The Bureau intends to issue the rebate between now and the end of August of this year.  The rebate is based upon, roughly, a 56% premium rebate to employers.

This activity was generated as a result of the Bureau determining that its reserves were higher than expected/necessary.  Employers should understand that if they were self-insured during the above-referenced rating year, they are not entitled to receive the rebate.

The Bureau of Workers’ Compensation may contact employers directly for additional information needed to issue the rebate check, so a prompt response to any information requested by the Bureau would obviously be in your company’s best interest.

Please Note:  This Tax Tip is a reprint of a notice sent by our legal friends at Coolidge Wall Co.  Special thanks go to David Korte.

As always, give us a call with any questions or concerns you may have.
You can contact us in Dayton at 937-436-3133 and in Xenia at 937-372-3504.  Or visit our website.

Rick Prewitt – the guy behind TTW

…until next week.

Noncustodial Parents Beware | Tax Tip of the Week | No. 201 June 5, 2013

Posted by bradstreetblogger in : Tax Planning Tips, Tax Preparation, Tax Tip, Taxes, Taxes, Uncategorized , add a comment

We Have Been Urging This Form for Years….

In a divorce situation when the couple has minor children, it is common to see the divorce decree will allow one spouse to claim the children as dependents in even years and the other spouse in odd years.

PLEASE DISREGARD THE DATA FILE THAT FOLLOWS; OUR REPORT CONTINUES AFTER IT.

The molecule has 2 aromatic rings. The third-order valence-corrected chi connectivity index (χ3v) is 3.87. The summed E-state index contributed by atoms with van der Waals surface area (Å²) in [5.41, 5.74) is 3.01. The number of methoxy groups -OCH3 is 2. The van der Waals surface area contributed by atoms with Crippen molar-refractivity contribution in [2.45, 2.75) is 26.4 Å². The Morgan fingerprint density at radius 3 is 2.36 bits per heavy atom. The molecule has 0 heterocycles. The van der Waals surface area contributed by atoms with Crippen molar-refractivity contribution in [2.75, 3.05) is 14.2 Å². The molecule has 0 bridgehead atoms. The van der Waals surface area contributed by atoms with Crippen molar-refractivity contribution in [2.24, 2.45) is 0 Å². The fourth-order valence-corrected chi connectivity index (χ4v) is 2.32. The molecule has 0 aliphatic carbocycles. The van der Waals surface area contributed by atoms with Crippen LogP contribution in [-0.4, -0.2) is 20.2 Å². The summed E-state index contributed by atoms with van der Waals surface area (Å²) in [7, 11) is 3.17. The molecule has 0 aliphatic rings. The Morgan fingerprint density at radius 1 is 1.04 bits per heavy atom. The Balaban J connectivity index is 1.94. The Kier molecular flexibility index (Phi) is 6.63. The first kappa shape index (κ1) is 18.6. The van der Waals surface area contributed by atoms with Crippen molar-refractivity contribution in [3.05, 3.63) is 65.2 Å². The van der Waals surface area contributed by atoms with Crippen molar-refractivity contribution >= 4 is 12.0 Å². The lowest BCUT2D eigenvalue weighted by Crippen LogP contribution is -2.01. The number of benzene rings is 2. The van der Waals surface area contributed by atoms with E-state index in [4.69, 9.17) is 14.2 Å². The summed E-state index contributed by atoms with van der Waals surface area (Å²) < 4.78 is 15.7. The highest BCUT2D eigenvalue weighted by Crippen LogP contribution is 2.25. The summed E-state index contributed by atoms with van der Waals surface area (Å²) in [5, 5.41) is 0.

Over time, unfortunately, the custodial spouse seems to “forget” this sometimes.  To protect the noncustodial spouse, the IRS requires a Form 8332 ( www.irs.gov/pub/irs-pdf/f8332.pdf) to be attached to the tax return.

A recent court case (Shenk, 140 TC No. 10) underlines the importance of properly using the Form 8332.  In this court case Mr. Shenk argued he was entitled to claim exemptions taken by his ex-wife.  The failure to have her sign an 8332 to release her claim to the exemption also cost him head-0f-household filing status and the ability to claim the child tax credit for the kids.  Since Mr. and Mrs. Shenk divorced prior to 2009, more liberal rules could have been applied to substantiate his filing.  He could have attached a signed copy of the separation agreement or divorce decree in lieu of Form 8332.

For divorces after 2008, the IRS will only accept a properly signed Form 8332 in cases where an ex-spouse improperly claims exemptions of minor children.  This case is one of several that the courts have maintained that this form is the only acceptable remedy.

We have been urging attorneys, and separating parents, for years to get this form signed at the time of the divorce when all the other paperwork is being executed.

As always, give us a call with any questions or concerns you may have.

You can contact us in Dayton at 937-436-3133 and in Xenia at 937-372-3504.  Or visit our website.

Rick Prewitt – the guy behind TTW

…until next week.